Only humanist approach can resolve Assam’s NRC controversy

 Jatin Desai 
Saturday, 4 August 2018

Names of more than 40 lakh people did not figure in the draft NRC released on July 30 2018

North-East India, especially Assam, is burning and situation is tense over the final draft list of the National Register of Citizens (NRC). Various political parties have taken different positions on the issue keeping in mind ‘political gains’. The issue was also raised in Parliament. It needs to be realised that those whose names are missing from the list cannot be called ‘ghuspethiya’ (infiltrators) or Bangladeshis as many BJP leaders claim. These people, still, have an opportunity to prove themselves. But, they stared at uncertainty. Some BJP leaders have also demanded NRC across India.

The issue is also one of humanity. The state of Assam is getting more and more polarised on the ethnic and religious lines. It has witnessed several communal riots. The Assamese fear change in demography will affect them financially and politically. The issue is also of the people who have been living in Assam for years. A just resolution is essential.

Names of more than 40 lakh people of Assam did not figure in the draft NRC released on July 30 2018. In 2015, 3.29 crore people filed applications for their names to be included in the NRC but only 2.89 crore found their names in the list. Shockingly, names of hundreds of known persons are missing. Former President of India Fakhruddin Ali Ahmed’s nephew’s name is also not in the list. The people, whose names do not figure in the list, can file their claims between August 30 and September 28. The burden of proving citizenship in this case rested with the applicants. They have to prove they are descendants of Indian citizen by showing lineage. However, it is contrary to the international convention. The convention says that state has to prove that one is not a citizen of their country. The first draft released in December 2017 had 19 million names.

The issue of immigration and change in demography always remained in the forefront in Assam in Independent India. The first NRC was released in 1951. Late 70s and 80s witnessed massive protests by students and others under the leadership of All Assam Students Union (AASU) and their demand was detection and deportation of illegal immigrants. The AASU was led by Prafulla Mahanta, Bhrigu Phukan, etc. Subsequently, Mahanta became CM of Assam also.

The history of immigrant labourers entering Assam goes back to pre-independence days. The Britishers brought tribal labourers to Assam from Bihar to work in the plantation farms. Muslim migrants also came from Bengal. So, the fear of change in the demography because of influx is not new. After independence, immigration from East Pakistan and then Bangladesh continued. During Bangladesh’s war of Independence, refugees entered in huge numbers in Assam and West Bengal. The immigrants are Muslims and Hindus. According to Sanjoy Hazarika, an expert on North East, the forebears of some Assamese Muslims goes back 500-700 years.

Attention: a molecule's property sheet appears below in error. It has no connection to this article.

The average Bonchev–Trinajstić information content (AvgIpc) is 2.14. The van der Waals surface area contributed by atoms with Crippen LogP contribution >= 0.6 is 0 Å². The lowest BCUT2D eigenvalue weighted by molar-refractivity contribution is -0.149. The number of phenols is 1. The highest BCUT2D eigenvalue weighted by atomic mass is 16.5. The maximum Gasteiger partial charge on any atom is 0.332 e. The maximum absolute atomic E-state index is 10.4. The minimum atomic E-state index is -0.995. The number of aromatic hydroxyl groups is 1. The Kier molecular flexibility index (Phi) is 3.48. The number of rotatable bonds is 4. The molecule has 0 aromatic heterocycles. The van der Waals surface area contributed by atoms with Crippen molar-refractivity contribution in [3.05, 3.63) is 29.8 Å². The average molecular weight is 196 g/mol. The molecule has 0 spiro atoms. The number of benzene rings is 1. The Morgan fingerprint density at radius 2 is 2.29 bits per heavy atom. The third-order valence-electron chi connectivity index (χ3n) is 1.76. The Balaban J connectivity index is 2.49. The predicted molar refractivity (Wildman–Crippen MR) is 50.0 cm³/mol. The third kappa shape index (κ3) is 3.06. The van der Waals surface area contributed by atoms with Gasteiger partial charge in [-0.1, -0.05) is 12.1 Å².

Student movement in Assam led to Assam Accord in 1985 and in 1983, the Illegal Migrants (determination by tribunal) Act was made. It was weak and ineffective. In 2005, Supreme Court of India struck down the IMDT Act and directed that all tribunals functioning under the IMDT would seize functioning with immediate effect. It was a major setback to the Congress. The Assam Accord, signed on August 15, 1985, states that all illegal foreigners, who came to Assam after March 24, 1971 from Bangladesh, irrespective of religion, have to be deported. There is an attempt to term Hindu migrants from Bangladesh as refugees and Muslims as infiltrators.

But, with the introduction of the Citizenship (Amendment) Bill, 2016, again controversy erupted and North East became tense. Many groups of North East of India feel the citizenship bill will nullify some of the key provisions of the Assam Accord. The citizenship bill seeks to grant citizenship to people from minority communities - Hindus, Sikhs, Christians, Jains, Buddhists and Parsis - from Afghanistan, Bangladesh and Pakistan who migrated to India till December 31 2014. The fear among people of Assam, Nagaland and Meghalaya is if citizenship is granted to Hindu, Buddhists (Chakma), then it will have an impact on the economy, politics and especially electoral politics of their states. Assam Accord does not differentiate between people on the basis of their religion.

Opposition parties of Assam alleged that Amit Shah has made a ‘false’ assertion in the Rajya Sabha by terming all 40 lakh people ‘ghuspethiya’.

The process of identification is not yet completely over. At the same time, Bangladesh has never acknowledged that its citizens live in India. In such a scenario, deportation or repatriation will never happen in the absence of any legal treaty between India and Bangladesh. Nobody can be repatriated till the other country accepts the nationality of such persons. Keeping this in mind, only an humanist approach can resolve the controversy.

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